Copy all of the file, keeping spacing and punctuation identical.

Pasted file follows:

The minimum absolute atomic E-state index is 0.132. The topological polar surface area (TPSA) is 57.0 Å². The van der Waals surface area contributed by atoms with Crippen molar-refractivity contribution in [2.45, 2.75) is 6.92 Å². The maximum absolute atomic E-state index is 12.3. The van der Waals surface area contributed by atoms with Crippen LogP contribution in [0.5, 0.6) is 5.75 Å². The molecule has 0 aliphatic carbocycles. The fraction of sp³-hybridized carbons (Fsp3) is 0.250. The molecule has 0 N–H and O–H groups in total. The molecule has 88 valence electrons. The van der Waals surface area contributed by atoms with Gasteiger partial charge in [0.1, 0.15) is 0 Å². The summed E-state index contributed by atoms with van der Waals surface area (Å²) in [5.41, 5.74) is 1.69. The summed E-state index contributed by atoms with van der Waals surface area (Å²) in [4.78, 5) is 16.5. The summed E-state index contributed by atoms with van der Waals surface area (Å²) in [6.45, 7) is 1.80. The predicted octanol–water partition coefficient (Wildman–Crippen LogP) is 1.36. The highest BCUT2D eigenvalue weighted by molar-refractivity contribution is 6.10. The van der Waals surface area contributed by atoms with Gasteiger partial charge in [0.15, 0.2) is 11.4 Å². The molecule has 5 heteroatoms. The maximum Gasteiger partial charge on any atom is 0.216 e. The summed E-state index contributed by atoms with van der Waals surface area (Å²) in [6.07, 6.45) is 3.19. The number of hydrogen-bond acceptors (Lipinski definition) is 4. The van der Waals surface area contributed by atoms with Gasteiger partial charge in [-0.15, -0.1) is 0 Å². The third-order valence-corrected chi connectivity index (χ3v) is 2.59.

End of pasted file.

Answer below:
The minimum absolute atomic E-state index is 0.132. The topological polar surface area (TPSA) is 57.0 Å². The van der Waals surface area contributed by atoms with Crippen molar-refractivity contribution in [2.45, 2.75) is 6.92 Å². The maximum absolute atomic E-state index is 12.3. The van der Waals surface area contributed by atoms with Crippen LogP contribution in [0.5, 0.6) is 5.75 Å². The molecule has 0 aliphatic carbocycles. The fraction of sp³-hybridized carbons (Fsp3) is 0.250. The molecule has 0 N–H and O–H groups in total. The molecule has 88 valence electrons. The van der Waals surface area contributed by atoms with Gasteiger partial charge in [0.1, 0.15) is 0 Å². The summed E-state index contributed by atoms with van der Waals surface area (Å²) in [5.41, 5.74) is 1.69. The summed E-state index contributed by atoms with van der Waals surface area (Å²) in [4.78, 5) is 16.5. The summed E-state index contributed by atoms with van der Waals surface area (Å²) in [6.45, 7) is 1.80. The predicted octanol–water partition coefficient (Wildman–Crippen LogP) is 1.36. The highest BCUT2D eigenvalue weighted by molar-refractivity contribution is 6.10. The van der Waals surface area contributed by atoms with Gasteiger partial charge in [0.15, 0.2) is 11.4 Å². The molecule has 5 heteroatoms. The maximum Gasteiger partial charge on any atom is 0.216 e. The summed E-state index contributed by atoms with van der Waals surface area (Å²) in [6.07, 6.45) is 3.19. The number of hydrogen-bond acceptors (Lipinski definition) is 4. The van der Waals surface area contributed by atoms with Gasteiger partial charge in [-0.15, -0.1) is 0 Å². The third-order valence-corrected chi connectivity index (χ3v) is 2.59.